Beltane Family Reunion

Beltane Family Reunion April 18, 2011

The April Moon ritual last night was awesome. Priestesses from our mother coven came to visit and it was just a genuinely good time. I am now looking forward to Beltane so much that I feel antsy as a kid at Christmas. Our Beltane celebrations are like a big family reunion and I was thinking this morning that that is a rather profound thing.

I’ve been to Pagan gatherings that felt like old friends meeting, and events that felt like a gathering of tribes. I’ve felt Pagan community feel close, supportive and welcoming. I’ve been to events where it felt like an impressive council of elders were gathering, and to groups that were full of the carefree spirit of youth. Our Beltane has elements of those things but it’s energy mainly feels like that of a family reunion. Cousins, aunts and uncles, many generations and folks of many opinions and backgrounds joining together for a deeply meaningful ritual followed by a lot of food and fellowship.

Part of this may be because I’m a member of a daughter coven, so we are quite literally “going home for the holidays” when we visit at Beltane. It’s almost literally “over the river and through the woods to grandmother’s house we go.” We will fill our vehicles with flowers and food and carpool together. We will hug and laugh and catch up with folks we haven’t seen for weeks or even months. We will bustle around the kitchen making sure the feast is ready to dig into after ritual. We will bustle around outside setting up decorations, making flower wreaths and laughing as little kids run around like little kids do when something exciting is going on.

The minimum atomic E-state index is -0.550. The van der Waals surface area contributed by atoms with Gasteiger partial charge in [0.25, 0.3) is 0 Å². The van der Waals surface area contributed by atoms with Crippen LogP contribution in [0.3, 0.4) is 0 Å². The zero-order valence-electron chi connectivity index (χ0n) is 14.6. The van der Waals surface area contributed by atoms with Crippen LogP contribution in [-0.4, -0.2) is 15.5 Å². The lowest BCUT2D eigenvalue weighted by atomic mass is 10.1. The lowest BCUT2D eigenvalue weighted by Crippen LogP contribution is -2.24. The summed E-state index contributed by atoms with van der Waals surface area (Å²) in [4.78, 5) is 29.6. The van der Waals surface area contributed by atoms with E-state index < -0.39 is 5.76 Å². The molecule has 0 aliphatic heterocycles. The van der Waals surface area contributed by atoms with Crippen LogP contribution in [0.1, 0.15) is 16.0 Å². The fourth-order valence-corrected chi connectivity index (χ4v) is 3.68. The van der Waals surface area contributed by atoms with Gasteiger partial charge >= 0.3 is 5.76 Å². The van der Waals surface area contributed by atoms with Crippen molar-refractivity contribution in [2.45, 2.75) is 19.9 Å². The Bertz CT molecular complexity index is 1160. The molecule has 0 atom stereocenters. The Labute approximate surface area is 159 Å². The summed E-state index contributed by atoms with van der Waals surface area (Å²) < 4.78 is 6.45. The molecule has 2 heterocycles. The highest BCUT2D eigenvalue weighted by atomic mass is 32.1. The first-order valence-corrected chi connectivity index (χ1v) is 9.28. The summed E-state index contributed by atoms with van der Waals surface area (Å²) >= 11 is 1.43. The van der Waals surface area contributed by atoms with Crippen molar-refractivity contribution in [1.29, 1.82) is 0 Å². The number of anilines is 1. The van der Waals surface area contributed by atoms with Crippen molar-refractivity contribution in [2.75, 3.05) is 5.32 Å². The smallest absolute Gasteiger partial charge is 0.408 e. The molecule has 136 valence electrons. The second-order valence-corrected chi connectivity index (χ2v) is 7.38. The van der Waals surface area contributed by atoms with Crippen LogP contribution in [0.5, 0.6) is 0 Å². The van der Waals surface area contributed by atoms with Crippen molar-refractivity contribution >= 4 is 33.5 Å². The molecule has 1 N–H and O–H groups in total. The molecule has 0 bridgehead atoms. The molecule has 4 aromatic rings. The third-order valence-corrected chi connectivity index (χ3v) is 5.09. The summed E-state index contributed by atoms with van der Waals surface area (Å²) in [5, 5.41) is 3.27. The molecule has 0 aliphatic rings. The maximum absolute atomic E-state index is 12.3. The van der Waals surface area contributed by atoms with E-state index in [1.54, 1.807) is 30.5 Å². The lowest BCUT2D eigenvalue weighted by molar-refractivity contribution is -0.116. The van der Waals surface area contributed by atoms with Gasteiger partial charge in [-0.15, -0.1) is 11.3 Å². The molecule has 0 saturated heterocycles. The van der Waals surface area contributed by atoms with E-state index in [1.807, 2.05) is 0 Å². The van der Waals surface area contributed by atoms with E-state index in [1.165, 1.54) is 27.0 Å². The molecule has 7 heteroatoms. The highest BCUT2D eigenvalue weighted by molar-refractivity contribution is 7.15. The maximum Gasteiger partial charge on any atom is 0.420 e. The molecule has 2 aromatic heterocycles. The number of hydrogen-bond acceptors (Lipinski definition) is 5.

Maybe it’s because so many couples and families are members of our trad. Maybe it’s because the tone set from the high priestess and high priest is one of family and friendship which trickles all the way down to a student like me. Maybe it’s because when kids are involved everything takes a lighter, more joyous tone. Maybe our emphasis on values, character and action makes us more invested in building community. Maybe it’s because so many of us come from religious backgrounds involving traditions like homecoming and dinner of the grounds.

Whatever the reason, there is a genuine feeling of family and of belonging to something that spans generations, ethnicity, sexual orientation, economic background or those other things that tend to divide people. Like a family we are people who are very different who belong together. It’s not a shallow bond, but one that goes deep enough to make it worth preserving, even in difficulties.

Along with the flowers, the bawdy jokes, the union of the Lord and Lady and all the things that Beltane represents, that exuberant energy is also expressed through this feeling of family. It’s good. Real good.


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